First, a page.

The Court recognizes that under Delaware law,*fn5 a litigant attempting to pierce the corporate veil "need not prove that the corporation was created with fraud or unfairness in mind. It is sufficient to prove that it was so used." NetJets Aviation, Inc. v. LHC Commc'ns, LLC, 537 F.3d 168 (2d Cir. 2008) (collecting cases). Even under this standard, however, the government has not met its burden. Despite its allegations regarding the coordinated efforts of ALW USA and the Foreign ALW Defendants, the government has not produced sufficient facts to permit the Court to conclude that the corporate structure was used for fraudulent purposes. See Bestfoods, 524 U.S. at 62 ("the corporate veil may be pierced and the shareholder held liable for the corporation's conduct when, inter alia, the corporate form would otherwise be misused to accomplish certain wrongful purposes, most notably fraud, on the shareholder's behalf."). Also, although the indictment charges the ALW Defendants with conspiring to commit fraud, "[t]he underlying cause of action does not supply the necessary fraud or injustice" required to pierce the corporate veil. Southeast Texas Inns, Inc. v. Prime Hospitality Corp., 462 F.3d 666, 674 (6th Cir. 2006) (applying Delaware corporate law and citing LaSalle Nat'l Bank v. Perelman, 82 F. Supp. 2d 279, 295 (D.Del. 2000) ("In order to prevail on a claim to pierce the corporate veil . . . a plaintiff must prove that the corporate form causes fraud or similar injustice."); Outokumpu Eng'g Enters., Inc. v. Kvaerner EnviroPower, Inc., 685 A.2d 724, 729 (Del. Super. Ct. 1996) ("[T]he alter ego theory requires that the corporate structure cause fraud or similar injustice[;]" thus, "[m]ere dominion and control of the parent over the subsidiary [alone] will not support alter ego liability."); Wallace v. Wood, 752 A.2d 1175, 1184 (Del. Ch. 1999) ("Piercing the corporate veil under the alter ego theory requires that the corporate structure cause fraud or similar injustice. Effectively, the corporation must be a sham and exist for no other purpose than as a vehicle for fraud.") (footnote and internal quotations omitted)). "To hold otherwise would render the fraud or injustice element meaningless, and would sanction bootstrapping." Id. (citing Outokumpu Eng'g Enters., 685 A.2d at 729 ("The 'injustice' must be more than the breach of contract alleged in the complaint")).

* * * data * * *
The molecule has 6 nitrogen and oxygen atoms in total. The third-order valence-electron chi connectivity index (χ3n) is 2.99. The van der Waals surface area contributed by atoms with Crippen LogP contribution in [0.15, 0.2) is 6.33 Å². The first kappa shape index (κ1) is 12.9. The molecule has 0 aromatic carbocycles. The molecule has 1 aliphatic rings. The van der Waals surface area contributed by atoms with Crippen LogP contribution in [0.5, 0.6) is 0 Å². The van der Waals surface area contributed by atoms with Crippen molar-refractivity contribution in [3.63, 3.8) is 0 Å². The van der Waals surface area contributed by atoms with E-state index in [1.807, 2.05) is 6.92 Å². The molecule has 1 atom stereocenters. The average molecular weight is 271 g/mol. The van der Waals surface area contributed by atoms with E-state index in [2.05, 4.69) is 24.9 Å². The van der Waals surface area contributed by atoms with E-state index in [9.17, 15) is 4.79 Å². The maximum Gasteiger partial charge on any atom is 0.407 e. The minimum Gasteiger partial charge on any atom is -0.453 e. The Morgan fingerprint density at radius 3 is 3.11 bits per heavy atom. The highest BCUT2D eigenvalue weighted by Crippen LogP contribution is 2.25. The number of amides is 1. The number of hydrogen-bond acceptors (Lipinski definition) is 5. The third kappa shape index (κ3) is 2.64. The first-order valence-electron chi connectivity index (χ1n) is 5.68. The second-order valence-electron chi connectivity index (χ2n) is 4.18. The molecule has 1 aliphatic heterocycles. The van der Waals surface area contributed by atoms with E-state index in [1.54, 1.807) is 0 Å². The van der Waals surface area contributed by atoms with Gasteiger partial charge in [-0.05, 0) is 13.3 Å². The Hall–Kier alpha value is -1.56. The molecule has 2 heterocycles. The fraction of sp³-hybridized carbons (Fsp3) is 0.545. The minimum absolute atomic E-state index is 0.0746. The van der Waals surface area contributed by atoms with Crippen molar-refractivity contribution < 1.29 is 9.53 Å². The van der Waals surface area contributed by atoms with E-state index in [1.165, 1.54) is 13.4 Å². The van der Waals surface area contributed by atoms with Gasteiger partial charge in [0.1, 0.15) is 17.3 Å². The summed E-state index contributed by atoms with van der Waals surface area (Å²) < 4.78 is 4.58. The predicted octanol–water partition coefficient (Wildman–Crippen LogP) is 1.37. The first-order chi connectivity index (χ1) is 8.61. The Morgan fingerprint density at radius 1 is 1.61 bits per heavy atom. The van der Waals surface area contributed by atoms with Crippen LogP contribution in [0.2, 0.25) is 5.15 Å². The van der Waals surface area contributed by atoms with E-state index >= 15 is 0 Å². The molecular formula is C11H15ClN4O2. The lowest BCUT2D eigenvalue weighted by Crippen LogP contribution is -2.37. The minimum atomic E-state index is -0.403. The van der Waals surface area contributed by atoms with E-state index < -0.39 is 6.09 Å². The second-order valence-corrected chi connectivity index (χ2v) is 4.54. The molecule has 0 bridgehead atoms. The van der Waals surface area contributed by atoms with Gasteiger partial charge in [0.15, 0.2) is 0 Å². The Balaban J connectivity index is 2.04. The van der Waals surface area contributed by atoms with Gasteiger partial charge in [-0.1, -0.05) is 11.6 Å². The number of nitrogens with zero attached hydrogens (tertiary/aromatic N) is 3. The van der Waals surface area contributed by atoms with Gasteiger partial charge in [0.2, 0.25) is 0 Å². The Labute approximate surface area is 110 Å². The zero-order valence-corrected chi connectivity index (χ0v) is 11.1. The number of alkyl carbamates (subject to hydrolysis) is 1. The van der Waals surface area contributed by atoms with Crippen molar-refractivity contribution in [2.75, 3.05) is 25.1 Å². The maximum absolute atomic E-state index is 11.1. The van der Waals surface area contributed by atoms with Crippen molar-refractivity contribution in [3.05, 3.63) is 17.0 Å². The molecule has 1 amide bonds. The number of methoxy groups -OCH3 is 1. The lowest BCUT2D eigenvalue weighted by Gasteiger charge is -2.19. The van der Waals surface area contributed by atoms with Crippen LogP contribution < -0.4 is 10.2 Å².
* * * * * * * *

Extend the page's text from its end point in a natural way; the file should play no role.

"It is a bedrock principle of corporate law in Delaware and elsewhere that courts must respect entity separateness unless doing so would work inordinate inequity." In re Teleglobe Commc'ns Corp., 493 F.3d 345, 371 (3d Cir. 2007). "The principle of piercing the fiction of the corporate veil is to be applied with great caution and not precipitately, since there is a presumption of corporate regularity," and "[t]he party wishing to pierce the corporate veil has the burden of presenting facts demonstrating that it is entitled to this equitable relief." Prime Hospitality Corp., 462 F.3d at 675 (internal quotations and citations omitted). "Numerous factors come into play when discussing whether separate legal entities should be regarded as alter egos." Harper v. Delaware Valley Broadcasters, Inc., 743 F. Supp. 1076, 1085 (D.Del. 1990), aff'd, 932 F.2d 959 (3d Cir.1991). These factors include: whether the corporation was adequately capitalized for the corporate undertaking; whether the corporation was solvent; whether dividends were paid, corporate records kept, officers and directors functioned properly, and other corporate formalities were observed; whether the dominant shareholder siphoned corporate funds; and whether, in general, the corporation simply functioned as a facade for the dominant shareholder. NetJets Aviation, Inc., 537 F.3d at 177 (citation omitted). No single factor is determinant, and "[t]he legal test for determining when a corporate form should be ignored in equity cannot be reduced to a single formula." Id. (citing Irwin & Leighton, Inc. v. W.M. Anderson Co., 532 A.2d 983, 989 (Del. Ch. 1987)). "Simply phrased, the standard may be restated as: 'whether [the two entities] operated as a single economic entity such that it would be inequitable for th[e] Court to uphold a legal distinction between them.'" Id. (internal citation omitted). See also Prime Hospitality Corp., 462 F.3d at 677 n. 14 ("Under Delaware law, to hold a parent corporation liable for the actions of a subsidiary pursuant to the alter ego doctrine, a plaintiff must demonstrate that the parent corporation exercises "exclusive domination and control" to the point that the subsidiary "no longer ha[s] legal or independent significance of [its] own.").